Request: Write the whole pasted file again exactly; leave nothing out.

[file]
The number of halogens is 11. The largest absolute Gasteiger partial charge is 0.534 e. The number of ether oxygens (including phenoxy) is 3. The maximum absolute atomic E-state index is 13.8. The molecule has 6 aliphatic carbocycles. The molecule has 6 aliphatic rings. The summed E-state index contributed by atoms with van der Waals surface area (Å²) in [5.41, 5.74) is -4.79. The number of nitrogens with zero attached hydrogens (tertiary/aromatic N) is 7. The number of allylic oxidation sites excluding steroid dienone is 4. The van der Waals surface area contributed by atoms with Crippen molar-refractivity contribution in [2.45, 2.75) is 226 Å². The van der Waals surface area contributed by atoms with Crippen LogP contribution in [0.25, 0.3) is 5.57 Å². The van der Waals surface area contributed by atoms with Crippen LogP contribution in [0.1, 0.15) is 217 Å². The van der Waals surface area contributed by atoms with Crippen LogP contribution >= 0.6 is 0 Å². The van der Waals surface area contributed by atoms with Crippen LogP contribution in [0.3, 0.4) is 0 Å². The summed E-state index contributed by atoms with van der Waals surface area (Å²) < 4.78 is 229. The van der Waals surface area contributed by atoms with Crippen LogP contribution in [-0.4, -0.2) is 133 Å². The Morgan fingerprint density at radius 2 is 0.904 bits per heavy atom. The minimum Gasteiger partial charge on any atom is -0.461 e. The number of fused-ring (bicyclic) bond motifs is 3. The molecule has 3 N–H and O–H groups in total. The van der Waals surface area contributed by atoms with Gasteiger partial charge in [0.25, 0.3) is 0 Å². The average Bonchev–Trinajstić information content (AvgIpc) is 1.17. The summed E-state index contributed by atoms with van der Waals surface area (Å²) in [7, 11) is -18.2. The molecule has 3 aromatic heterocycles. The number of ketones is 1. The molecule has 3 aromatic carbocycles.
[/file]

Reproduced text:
The number of halogens is 11. The largest absolute Gasteiger partial charge is 0.534 e. The number of ether oxygens (including phenoxy) is 3. The maximum absolute atomic E-state index is 13.8. The molecule has 6 aliphatic carbocycles. The molecule has 6 aliphatic rings. The summed E-state index contributed by atoms with van der Waals surface area (Å²) in [5.41, 5.74) is -4.79. The number of nitrogens with zero attached hydrogens (tertiary/aromatic N) is 7. The number of allylic oxidation sites excluding steroid dienone is 4. The van der Waals surface area contributed by atoms with Crippen molar-refractivity contribution in [2.45, 2.75) is 226 Å². The van der Waals surface area contributed by atoms with Crippen LogP contribution in [0.25, 0.3) is 5.57 Å². The van der Waals surface area contributed by atoms with Crippen LogP contribution in [0.1, 0.15) is 217 Å². The van der Waals surface area contributed by atoms with Crippen LogP contribution >= 0.6 is 0 Å². The van der Waals surface area contributed by atoms with Crippen LogP contribution in [0.3, 0.4) is 0 Å². The summed E-state index contributed by atoms with van der Waals surface area (Å²) < 4.78 is 229. The van der Waals surface area contributed by atoms with Crippen LogP contribution in [-0.4, -0.2) is 133 Å². The Morgan fingerprint density at radius 2 is 0.904 bits per heavy atom. The minimum Gasteiger partial charge on any atom is -0.461 e. The number of fused-ring (bicyclic) bond motifs is 3. The molecule has 3 N–H and O–H groups in total. The van der Waals surface area contributed by atoms with Gasteiger partial charge in [0.25, 0.3) is 0 Å². The average Bonchev–Trinajstić information content (AvgIpc) is 1.17. The summed E-state index contributed by atoms with van der Waals surface area (Å²) in [7, 11) is -18.2. The molecule has 3 aromatic heterocycles. The number of ketones is 1. The molecule has 3 aromatic carbocycles.